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Oct. 24, 2020

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Vancouver Symphony Orchestra goes live with a strings-only online concert

By , Columbian Arts & Features Reporter
4 Photos
The Vancouver Symphony Orchestra's upcoming online concert will feature a reduced group of musicians -- mostly string players such as concertmaster Eva Richey, pictured here at the Vancouver waterfront on a recent evening. No breath-powered instruments will be part of the concert because of the risk of coronavirus transmission.
The Vancouver Symphony Orchestra's upcoming online concert will feature a reduced group of musicians -- mostly string players such as concertmaster Eva Richey, pictured here at the Vancouver waterfront on a recent evening. No breath-powered instruments will be part of the concert because of the risk of coronavirus transmission. (Photos by Alisha Jucevic/The Columbian) Photo Gallery

Driven by hunger to reassure classical music fans after months of lockdown, a safety-adapted, online-only but truly live version of the Vancouver Symphony Orchestra will perform Sept. 26 on the big stage at Skyview Concert Hall.

“Throughout history, music has proven to be a powerful antidote to anxiety, fear and depression,” said orchestra executive director and lead clarinetist Igor Shakhman. “Right now our audience needs us more than ever.”

Musicians need their audience too, Shakhman said, and the orchestra is excited to return to live performance after many months of hiatus. Coronavirus precautions, however, have forced changes to what live performance can consist of during this difficult, distanced time.

No audience will be in the auditorium during the live-streamed performance. The orchestra will be reduced from a standard 70 musicians to just 15, who will be physically distanced from one another and properly masked up onstage.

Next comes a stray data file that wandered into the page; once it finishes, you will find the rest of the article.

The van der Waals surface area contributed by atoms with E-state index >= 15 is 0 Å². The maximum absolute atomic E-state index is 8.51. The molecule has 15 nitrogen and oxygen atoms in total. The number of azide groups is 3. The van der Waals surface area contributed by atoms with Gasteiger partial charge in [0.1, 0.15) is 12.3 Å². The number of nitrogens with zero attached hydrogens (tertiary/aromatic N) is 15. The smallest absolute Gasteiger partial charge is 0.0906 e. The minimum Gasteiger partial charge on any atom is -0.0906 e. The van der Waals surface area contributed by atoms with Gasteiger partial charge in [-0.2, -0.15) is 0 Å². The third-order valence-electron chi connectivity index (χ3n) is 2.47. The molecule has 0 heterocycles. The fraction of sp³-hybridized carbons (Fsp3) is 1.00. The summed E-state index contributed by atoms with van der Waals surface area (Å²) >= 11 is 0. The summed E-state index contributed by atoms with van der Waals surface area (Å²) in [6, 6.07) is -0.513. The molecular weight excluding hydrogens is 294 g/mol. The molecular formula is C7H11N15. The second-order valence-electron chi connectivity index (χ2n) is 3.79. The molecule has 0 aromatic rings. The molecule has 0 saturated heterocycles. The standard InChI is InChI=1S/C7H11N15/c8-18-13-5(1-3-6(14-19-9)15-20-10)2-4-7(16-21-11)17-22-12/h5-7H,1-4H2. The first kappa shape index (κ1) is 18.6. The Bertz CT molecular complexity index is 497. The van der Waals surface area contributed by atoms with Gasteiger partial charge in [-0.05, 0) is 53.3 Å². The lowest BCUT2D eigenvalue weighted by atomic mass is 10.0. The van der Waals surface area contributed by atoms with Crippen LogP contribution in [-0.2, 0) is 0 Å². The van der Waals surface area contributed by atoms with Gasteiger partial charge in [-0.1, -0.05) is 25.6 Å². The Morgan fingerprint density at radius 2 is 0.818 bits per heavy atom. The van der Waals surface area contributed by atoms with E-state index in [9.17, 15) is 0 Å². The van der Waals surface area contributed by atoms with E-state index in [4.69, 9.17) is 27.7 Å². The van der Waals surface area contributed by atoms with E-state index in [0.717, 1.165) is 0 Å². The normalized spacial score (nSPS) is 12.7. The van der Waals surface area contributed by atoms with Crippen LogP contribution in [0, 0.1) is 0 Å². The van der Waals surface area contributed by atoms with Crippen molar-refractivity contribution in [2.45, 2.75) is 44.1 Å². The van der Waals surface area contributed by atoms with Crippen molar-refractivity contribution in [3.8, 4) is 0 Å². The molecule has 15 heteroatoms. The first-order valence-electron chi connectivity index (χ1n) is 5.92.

Because coronavirus’ favorite mode of transmission is human breath, all lung-powered, air-expelling instruments — all brass and woodwinds, including Shakhman’s own clarinet — have been excluded. This concert will feature string instruments only — violins, violas, cellos, bass and harp — plus harpsichord and piano.


What: Vancouver Symphony Orchestra live-streamed concert

Sept. 26, live: Pre-show at 6:30 p.m., concert at 7 p.m.

Sept. 27, rebroadcasts: Pre-show at 2:30 p.m., concert at 3 p.m.

Where: Watch from home. Musicians will perform at Skyview Concert Hall.

Price: $30 plus fees.

Access: Visit to purchase an electronic ticket; you’ll receive an email with concert-link details. 


The Vancouver Symphony Orchestra on Sept. 3 announced a $50,000 gift from Realvest Corporation of Vancouver. Realvest chairman Paul Christensen, a longstanding supporter of the orchestra, made the gift in recognition of economic uncertainty for arts and culture during the global pandemic, according to a statement.

Concertgoers can still look forward to a top-quality classical concert experience, Shakhman said. The orchestra has hired a sophisticated multimedia crew including a “streaming engineer” who will coordinate nine high-definition cameras and state-of-the-art sound for a flowing, intimate, powerful experience, he said. The goal is a smooth stream with excellent sound, Shakhman said.

Salvador Brotons, the Vancouver Symphony Orchestra’s beloved maestro, has not been able to travel from his home in Spain to work with the group in many months, Shakhman said. In this concert, the orchestra will be led by frequent guest conductor Ken Selden of Portland State University.

The event’s emcee is Steve Bass, the president of Oregon Public Broadcasting and another Vancouver Symphony Orchestra clarinetist who’s been sidelined for this concert. A pre-concert show will feature podcaster Ashley Hall and host Greg Scholl.

Black composers

Some pieces in the program were chosen to resonate with the current struggle for racial justice, Shakhman said.